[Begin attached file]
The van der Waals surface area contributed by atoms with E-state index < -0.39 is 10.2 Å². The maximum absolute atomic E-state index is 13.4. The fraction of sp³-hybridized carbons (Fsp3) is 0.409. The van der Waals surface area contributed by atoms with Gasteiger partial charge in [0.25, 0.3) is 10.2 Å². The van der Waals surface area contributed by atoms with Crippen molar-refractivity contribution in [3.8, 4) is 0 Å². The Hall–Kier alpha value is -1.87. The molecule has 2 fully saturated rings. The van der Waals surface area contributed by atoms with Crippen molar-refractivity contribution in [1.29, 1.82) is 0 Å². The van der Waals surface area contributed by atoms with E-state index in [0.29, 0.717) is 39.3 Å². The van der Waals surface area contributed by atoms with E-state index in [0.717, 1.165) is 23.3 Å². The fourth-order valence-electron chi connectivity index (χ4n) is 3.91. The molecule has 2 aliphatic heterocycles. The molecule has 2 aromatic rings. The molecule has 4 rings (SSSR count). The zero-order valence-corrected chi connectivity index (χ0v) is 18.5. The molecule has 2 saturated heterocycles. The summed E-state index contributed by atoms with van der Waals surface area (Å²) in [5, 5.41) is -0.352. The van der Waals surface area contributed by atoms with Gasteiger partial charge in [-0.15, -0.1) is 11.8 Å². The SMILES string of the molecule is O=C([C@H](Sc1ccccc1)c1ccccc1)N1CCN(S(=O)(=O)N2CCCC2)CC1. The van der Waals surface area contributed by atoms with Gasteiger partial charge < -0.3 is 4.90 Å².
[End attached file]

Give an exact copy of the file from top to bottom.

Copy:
The van der Waals surface area contributed by atoms with E-state index < -0.39 is 10.2 Å². The maximum absolute atomic E-state index is 13.4. The fraction of sp³-hybridized carbons (Fsp3) is 0.409. The van der Waals surface area contributed by atoms with Gasteiger partial charge in [0.25, 0.3) is 10.2 Å². The van der Waals surface area contributed by atoms with Crippen molar-refractivity contribution in [3.8, 4) is 0 Å². The Hall–Kier alpha value is -1.87. The molecule has 2 fully saturated rings. The van der Waals surface area contributed by atoms with Crippen molar-refractivity contribution in [1.29, 1.82) is 0 Å². The van der Waals surface area contributed by atoms with E-state index in [0.29, 0.717) is 39.3 Å². The van der Waals surface area contributed by atoms with E-state index in [0.717, 1.165) is 23.3 Å². The fourth-order valence-electron chi connectivity index (χ4n) is 3.91. The molecule has 2 aliphatic heterocycles. The molecule has 2 aromatic rings. The molecule has 4 rings (SSSR count). The zero-order valence-corrected chi connectivity index (χ0v) is 18.5. The molecule has 2 saturated heterocycles. The summed E-state index contributed by atoms with van der Waals surface area (Å²) in [5, 5.41) is -0.352. The van der Waals surface area contributed by atoms with Gasteiger partial charge in [-0.15, -0.1) is 11.8 Å². The SMILES string of the molecule is O=C([C@H](Sc1ccccc1)c1ccccc1)N1CCN(S(=O)(=O)N2CCCC2)CC1. The van der Waals surface area contributed by atoms with Gasteiger partial charge < -0.3 is 4.90 Å².